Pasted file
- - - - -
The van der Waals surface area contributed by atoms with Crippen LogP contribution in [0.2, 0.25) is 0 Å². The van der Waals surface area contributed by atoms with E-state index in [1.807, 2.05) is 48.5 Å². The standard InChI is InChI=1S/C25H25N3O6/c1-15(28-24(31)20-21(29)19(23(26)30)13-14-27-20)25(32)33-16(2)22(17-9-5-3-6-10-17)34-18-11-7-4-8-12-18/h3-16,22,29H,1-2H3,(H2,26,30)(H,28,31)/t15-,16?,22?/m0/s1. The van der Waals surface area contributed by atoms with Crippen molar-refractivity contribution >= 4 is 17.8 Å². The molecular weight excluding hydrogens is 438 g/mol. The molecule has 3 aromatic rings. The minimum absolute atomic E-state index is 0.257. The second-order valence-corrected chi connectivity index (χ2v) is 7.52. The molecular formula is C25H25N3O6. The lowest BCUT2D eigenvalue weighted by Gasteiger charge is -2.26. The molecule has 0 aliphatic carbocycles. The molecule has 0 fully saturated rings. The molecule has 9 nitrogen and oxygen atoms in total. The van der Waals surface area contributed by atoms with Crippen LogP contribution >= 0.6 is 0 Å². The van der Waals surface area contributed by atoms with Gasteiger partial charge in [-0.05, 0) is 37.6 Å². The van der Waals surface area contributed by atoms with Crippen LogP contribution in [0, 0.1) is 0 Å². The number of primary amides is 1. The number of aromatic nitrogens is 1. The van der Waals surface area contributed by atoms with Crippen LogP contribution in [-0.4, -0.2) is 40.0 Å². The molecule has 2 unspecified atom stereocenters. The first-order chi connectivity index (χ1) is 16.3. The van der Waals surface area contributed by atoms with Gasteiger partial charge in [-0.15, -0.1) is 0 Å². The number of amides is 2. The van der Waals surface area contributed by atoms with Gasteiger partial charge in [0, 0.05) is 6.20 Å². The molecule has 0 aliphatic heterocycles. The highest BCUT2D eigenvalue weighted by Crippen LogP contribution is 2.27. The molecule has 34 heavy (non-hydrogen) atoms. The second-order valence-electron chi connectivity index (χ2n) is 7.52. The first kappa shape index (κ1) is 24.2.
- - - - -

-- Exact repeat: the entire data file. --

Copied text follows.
The van der Waals surface area contributed by atoms with Crippen LogP contribution in [0.2, 0.25) is 0 Å². The van der Waals surface area contributed by atoms with E-state index in [1.807, 2.05) is 48.5 Å². The standard InChI is InChI=1S/C25H25N3O6/c1-15(28-24(31)20-21(29)19(23(26)30)13-14-27-20)25(32)33-16(2)22(17-9-5-3-6-10-17)34-18-11-7-4-8-12-18/h3-16,22,29H,1-2H3,(H2,26,30)(H,28,31)/t15-,16?,22?/m0/s1. The van der Waals surface area contributed by atoms with Crippen molar-refractivity contribution >= 4 is 17.8 Å². The molecular weight excluding hydrogens is 438 g/mol. The molecule has 3 aromatic rings. The minimum absolute atomic E-state index is 0.257. The second-order valence-corrected chi connectivity index (χ2v) is 7.52. The molecular formula is C25H25N3O6. The lowest BCUT2D eigenvalue weighted by Gasteiger charge is -2.26. The molecule has 0 aliphatic carbocycles. The molecule has 0 fully saturated rings. The molecule has 9 nitrogen and oxygen atoms in total. The van der Waals surface area contributed by atoms with Crippen LogP contribution >= 0.6 is 0 Å². The van der Waals surface area contributed by atoms with Gasteiger partial charge in [-0.05, 0) is 37.6 Å². The van der Waals surface area contributed by atoms with Crippen LogP contribution in [0, 0.1) is 0 Å². The number of primary amides is 1. The number of aromatic nitrogens is 1. The van der Waals surface area contributed by atoms with Crippen LogP contribution in [-0.4, -0.2) is 40.0 Å². The molecule has 2 unspecified atom stereocenters. The first-order chi connectivity index (χ1) is 16.3. The van der Waals surface area contributed by atoms with Gasteiger partial charge in [-0.15, -0.1) is 0 Å². The number of amides is 2. The van der Waals surface area contributed by atoms with Gasteiger partial charge in [0, 0.05) is 6.20 Å². The molecule has 0 aliphatic heterocycles. The highest BCUT2D eigenvalue weighted by Crippen LogP contribution is 2.27. The molecule has 34 heavy (non-hydrogen) atoms. The second-order valence-electron chi connectivity index (χ2n) is 7.52. The first kappa shape index (κ1) is 24.2.